## Assignment 06

Use conditionals to covert from Imperial (or, more specifically, US customary units) lengths to metric.

Concepts: comparison/relational operators; `if`, `else`, `else if`; `.equals` (string comparison)
Textbook: 5.1 - 5.2

### Steps

Ask the user to enter a decimal length in inches, feet, or miles (one of these). Convert this length to centimeters, meters, and kilometers (all three of these).

Here are the basic conversion rates you may need to know:

• 1 foot = 12 inches
• 1 mile = 5280 feet
• 1 meter = 100 centimeters
• 1 kilometer = 1000 meters
• 1 inch = 2.54 centimeters

If the user enters an unrecognized unit, give an error message rather than bogus output.

You must support these units as input in all cases: "miles", "feet", "inches". (You may also choose to support the singular form of these as well: "mile", "foot", "inch"). You must output the 3 metric results 1 per line. You may use either the full form ("centimeters", "meters", or "kilometers") or the abbreviation ("cm", "m", or "km") for these units.

### Output

Here's some sample output of 3 different executions:

```D:\TA\grading\A06>java ZtomaszeA06
This program converts US customary units of length to metric units of length.
Enter a length (number) and units (inches/feet/miles) to convert:
3 hands
Sorry, but 'hands' is not a unit understood by this program.

This program converts US customary units of length to metric units of length.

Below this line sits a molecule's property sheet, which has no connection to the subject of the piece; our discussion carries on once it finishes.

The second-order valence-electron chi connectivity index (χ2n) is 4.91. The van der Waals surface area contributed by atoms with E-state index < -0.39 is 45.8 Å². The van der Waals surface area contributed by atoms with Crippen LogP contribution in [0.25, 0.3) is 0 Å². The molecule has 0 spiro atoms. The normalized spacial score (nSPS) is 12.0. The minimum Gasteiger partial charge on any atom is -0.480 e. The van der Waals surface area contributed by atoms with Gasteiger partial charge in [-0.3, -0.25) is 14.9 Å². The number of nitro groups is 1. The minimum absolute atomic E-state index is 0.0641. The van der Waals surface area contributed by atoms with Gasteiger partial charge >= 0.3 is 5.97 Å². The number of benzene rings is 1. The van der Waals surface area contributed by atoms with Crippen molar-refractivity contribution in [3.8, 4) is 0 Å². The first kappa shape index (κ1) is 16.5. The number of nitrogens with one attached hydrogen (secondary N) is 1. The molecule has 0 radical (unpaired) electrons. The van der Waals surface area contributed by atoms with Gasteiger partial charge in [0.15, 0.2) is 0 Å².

Enter a length (number) and units (inches/feet/miles) to convert:
2 miles

2.0 miles equals:
321868.8 centimeters
3218.688 meters
3.218688 kilometers

This program converts US customary units of length to metric units of length.
Enter a length (number) and units (inches/feet/miles) to convert:
0.3937 inches

0.3937 inches equals:
0.999998 centimeters
0.00999998 meters
9.999980000000001E-6 kilometers
```

### Tips

• Remember to use `.equals` (or, even better, `.equalsIgnoreCase`) instead of `==` when comparing Strings.
• Is there any code repeated in all your cases when you use an if/else statement? If so, that code can probably be moved so that it occurs in only one place, either before or after the if.
• A `nextDouble()` followed by a `next()` is probably the easiest way to read in input for this.

### What to Submit

Upload your `UsernameA06.java` file to Tamarin.

1 - Compiles
Your program compiles successfully (no errors)
1 - Input
You read in a decimal and a unit from the user.
1.5 - Output
You print your output according to the above requirements.
1.5 - Correctness
The given results are correct.

### FAQs

Examples?
This is an example of using if/else and comparing Strings: Rumpelstiltskin.java

Also, this is my solution to the demo we did in lab: LegalAge.java. There's definitely more than one way to do it, so find one that works for you. You may want to try it different ways: as a series of unconnected ifs (as I did), as nested ifs, some combination, or even as a single if/else-if/else series. (What would you have to do to get this last one to work?)
I'm completely stuck!
Read the length and the units entered by the user into two separate variables. Use a `double` variable for the length and a `String` for the units. (Temporarily print them out to see if you are reading them in correctly.)

Now that you have the user's input, test to see what units the user entered. If the units they entered equals "miles", then you need to convert the length they entered accordingly. Otherwise, if they entered "feet", then convert the length accordingly for feet.

It's probably easiest to convert each Imperial length to the same metric units--say, meters. Once you have the equivalent length calculated in meters, it's easy to covert from that to centimeters and kilometers.

 ~ztomasze Index : TA Details: ICS111: A06 http://www2.hawaii.edu/~ztomasze Last Edited: 21 Sep 2008 ©2008 by Z. Tomaszewski.